Explore a peninsula of pink granite mountains, pure white beaches and turquoise sea in Freycinet National Park.
Capture the perfect contours of Wineglass Bay on your camera. Then swim, boat, fish, snorkel and scuba dive from the dreamy white beach. Go abseiling in the Hazards and four wheel drive to Cape Tourville Lighthouse, where the view will make you dizzy. Surf from Friendly Beaches and sea kayak next to dolphins in Honeymoon Bay. Meet wetland birds in Moulting Lagoon and spot migrating humpback whales on a boat cruise. Bushwalk past Aboriginal middens and learn about the French explorers who first discovered this paradise. At the end of the day, relax in a lodge overlooking Great Oyster Bay with a meal of fresh seafood and glass of wine made from local vines.
With natural beauty all around
Trek across the jagged peaks of the Hazards for a spectacular view over Wineglass Bay, where dusky pink mountains, blue-green sea and white sand meet. You’ll see sea birds, Tasmanian wildflowers and detailed rock pools on the hour-and-a-half walk there. Then descend through forest to the remote, sandy beach. You can also jump on a scenic flight from Friendly Beach and see the magical Freycinet Coast from the air. To really commune with Freycinet’s natural wonder, take a boat from Coles Bay and go castaway in a wilderness camp at Bryan’s Beach.
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On the move
Abseil down a granite sea cliff in the Hazards and climb the steep grey crags of Whitewater Wall and Lassies Wall. Four wheel drive to the cobblestone shore of Bluestone Bay and Cape Tourville Lighthouse, a spot with unforgettable views. Fish, swim and surf at the Friendly Beaches, then camp overnight on the white sand. For a challenge on foot, trek and camp the 27-kilometre trail across the Hazard Ranges. Or walk to Wineglass Bay Lookout for a view you will always treasure. Sail into Wineglass Bay on a catamaran. Or sea kayak at twilight to Honeymoon Bay and other sheltered coves and beaches. If you’d like an expert guide at your side, join a boat tour to spot whales and dolphins or learn about the constellations of the southern sky.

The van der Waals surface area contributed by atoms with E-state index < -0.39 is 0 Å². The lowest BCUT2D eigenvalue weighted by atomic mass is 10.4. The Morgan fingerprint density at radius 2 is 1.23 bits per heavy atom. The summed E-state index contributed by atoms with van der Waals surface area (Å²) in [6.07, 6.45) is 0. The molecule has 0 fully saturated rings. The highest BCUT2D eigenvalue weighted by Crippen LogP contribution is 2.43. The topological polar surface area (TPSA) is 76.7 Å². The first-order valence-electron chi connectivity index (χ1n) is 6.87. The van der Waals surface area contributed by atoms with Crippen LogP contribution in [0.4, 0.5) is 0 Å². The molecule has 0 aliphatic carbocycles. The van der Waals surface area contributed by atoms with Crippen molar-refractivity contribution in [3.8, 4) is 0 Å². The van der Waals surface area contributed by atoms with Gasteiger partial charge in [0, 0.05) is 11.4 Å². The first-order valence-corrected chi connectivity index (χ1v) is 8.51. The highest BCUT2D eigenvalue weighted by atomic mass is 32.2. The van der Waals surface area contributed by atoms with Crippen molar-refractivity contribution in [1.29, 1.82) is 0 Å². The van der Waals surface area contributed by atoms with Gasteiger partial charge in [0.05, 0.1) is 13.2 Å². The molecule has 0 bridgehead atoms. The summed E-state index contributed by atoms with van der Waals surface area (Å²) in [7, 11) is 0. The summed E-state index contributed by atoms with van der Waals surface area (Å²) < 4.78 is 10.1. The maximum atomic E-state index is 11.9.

With critters, twitters and creatures
Swim with dolphins in Wineglass Bay. Cruise around Great Oyster Bay and see white-bellied sea eagles gliding overhead and large Australasian gannets diving for food. If a little penguin isn’t fishing right near the Coles Bay jetty you may spot one further out. Jump on a boat to Schouten Island and see dolphins leap and whales follow ancestral migration routes between June and September. Snorkel or dive round Coles Bay and Great Oyster Bay and see hundreds of colourful fish swimming amongst the seaweed, sponges and rock. Keep an eye out for the rare New Holland mouse around the Friendly Beaches. Get up close to wallabies, possums, echidnas and potoroos on one of the many bushwalks. In the wetlands of Moulting Lagoon, just outside Freycinet, you can watch black swans, pelicans, and pied oyster catchers wake to a new day.
Hunting down history
See burnt shells from the large Aboriginal middens on Richardsons Beach and learn about the Great Oyster Bay and Big River Aboriginal tribes who foraged here for seafood and swan eggs on a guided tour. Hear the tales of shipwrecked whalers, early settlers and French explorers on a sea kayaking tour around Freycinet’s pristine beaches and secluded coves. The rich history of Tasmania’s East Coast is written in its place names. Freycinet Peninsula was named after French voyages while Schouten Island was christened by earlier Dutch navigators.
With a plate and wine glass more than half full
Sample freshly shucked oysters at the Freycinet Marine Farm or watch from the deck of a boat as they are harvested. Try pinot noir, chardonnay, sauvignon blanc and riesling at the seven cool-climate wineries within an hour’s drive of Freycinet. Do a food and wine tour with a knowledgeable Freycinet local. Or enjoy a mouthwatering meal with a log fire at a lodge looking over Great Oyster Bay. This mild and sunny peninsula is famous for succulent grass-fed beef and lamb, full-flavoured game meats and fresh-off-the-boat seafood, including crayfish, scallops and those salt-sweet oysters.